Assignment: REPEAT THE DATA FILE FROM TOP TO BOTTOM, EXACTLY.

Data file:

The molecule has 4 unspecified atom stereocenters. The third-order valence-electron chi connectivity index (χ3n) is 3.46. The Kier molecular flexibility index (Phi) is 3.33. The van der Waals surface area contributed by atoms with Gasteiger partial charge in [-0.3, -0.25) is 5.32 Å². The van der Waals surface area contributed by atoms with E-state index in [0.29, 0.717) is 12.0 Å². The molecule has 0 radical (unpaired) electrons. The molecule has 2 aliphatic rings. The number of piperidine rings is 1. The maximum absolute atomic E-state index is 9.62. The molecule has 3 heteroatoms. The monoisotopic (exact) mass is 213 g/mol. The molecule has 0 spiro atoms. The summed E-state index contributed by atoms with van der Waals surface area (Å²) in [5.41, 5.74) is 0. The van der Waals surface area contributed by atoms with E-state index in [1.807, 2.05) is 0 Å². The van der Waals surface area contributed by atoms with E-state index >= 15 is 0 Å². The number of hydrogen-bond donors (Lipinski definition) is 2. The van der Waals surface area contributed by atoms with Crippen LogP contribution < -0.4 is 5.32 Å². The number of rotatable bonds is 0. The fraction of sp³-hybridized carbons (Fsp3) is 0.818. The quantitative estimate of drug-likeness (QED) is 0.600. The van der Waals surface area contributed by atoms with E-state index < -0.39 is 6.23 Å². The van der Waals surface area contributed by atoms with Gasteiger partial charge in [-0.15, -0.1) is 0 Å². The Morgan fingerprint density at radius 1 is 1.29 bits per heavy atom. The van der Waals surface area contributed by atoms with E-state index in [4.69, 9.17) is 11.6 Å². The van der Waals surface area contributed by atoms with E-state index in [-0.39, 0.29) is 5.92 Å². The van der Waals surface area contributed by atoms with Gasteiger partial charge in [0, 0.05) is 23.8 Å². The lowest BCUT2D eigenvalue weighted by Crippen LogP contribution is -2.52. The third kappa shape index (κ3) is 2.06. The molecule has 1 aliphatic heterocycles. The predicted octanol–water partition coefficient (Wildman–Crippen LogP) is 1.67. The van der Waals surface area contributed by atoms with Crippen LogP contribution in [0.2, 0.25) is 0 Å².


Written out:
The molecule has 4 unspecified atom stereocenters. The third-order valence-electron chi connectivity index (χ3n) is 3.46. The Kier molecular flexibility index (Phi) is 3.33. The van der Waals surface area contributed by atoms with Gasteiger partial charge in [-0.3, -0.25) is 5.32 Å². The van der Waals surface area contributed by atoms with E-state index in [0.29, 0.717) is 12.0 Å². The molecule has 0 radical (unpaired) electrons. The molecule has 2 aliphatic rings. The number of piperidine rings is 1. The maximum absolute atomic E-state index is 9.62. The molecule has 3 heteroatoms. The monoisotopic (exact) mass is 213 g/mol. The molecule has 0 spiro atoms. The summed E-state index contributed by atoms with van der Waals surface area (Å²) in [5.41, 5.74) is 0. The van der Waals surface area contributed by atoms with E-state index in [1.807, 2.05) is 0 Å². The van der Waals surface area contributed by atoms with E-state index >= 15 is 0 Å². The number of hydrogen-bond donors (Lipinski definition) is 2. The van der Waals surface area contributed by atoms with Crippen LogP contribution < -0.4 is 5.32 Å². The number of rotatable bonds is 0. The fraction of sp³-hybridized carbons (Fsp3) is 0.818. The quantitative estimate of drug-likeness (QED) is 0.600. The van der Waals surface area contributed by atoms with E-state index < -0.39 is 6.23 Å². The van der Waals surface area contributed by atoms with Gasteiger partial charge in [-0.15, -0.1) is 0 Å². The Morgan fingerprint density at radius 1 is 1.29 bits per heavy atom. The van der Waals surface area contributed by atoms with E-state index in [4.69, 9.17) is 11.6 Å². The van der Waals surface area contributed by atoms with E-state index in [-0.39, 0.29) is 5.92 Å². The van der Waals surface area contributed by atoms with Gasteiger partial charge in [0, 0.05) is 23.8 Å². The lowest BCUT2D eigenvalue weighted by Crippen LogP contribution is -2.52. The third kappa shape index (κ3) is 2.06. The molecule has 1 aliphatic heterocycles. The predicted octanol–water partition coefficient (Wildman–Crippen LogP) is 1.67. The van der Waals surface area contributed by atoms with Crippen LogP contribution in [0.2, 0.25) is 0 Å².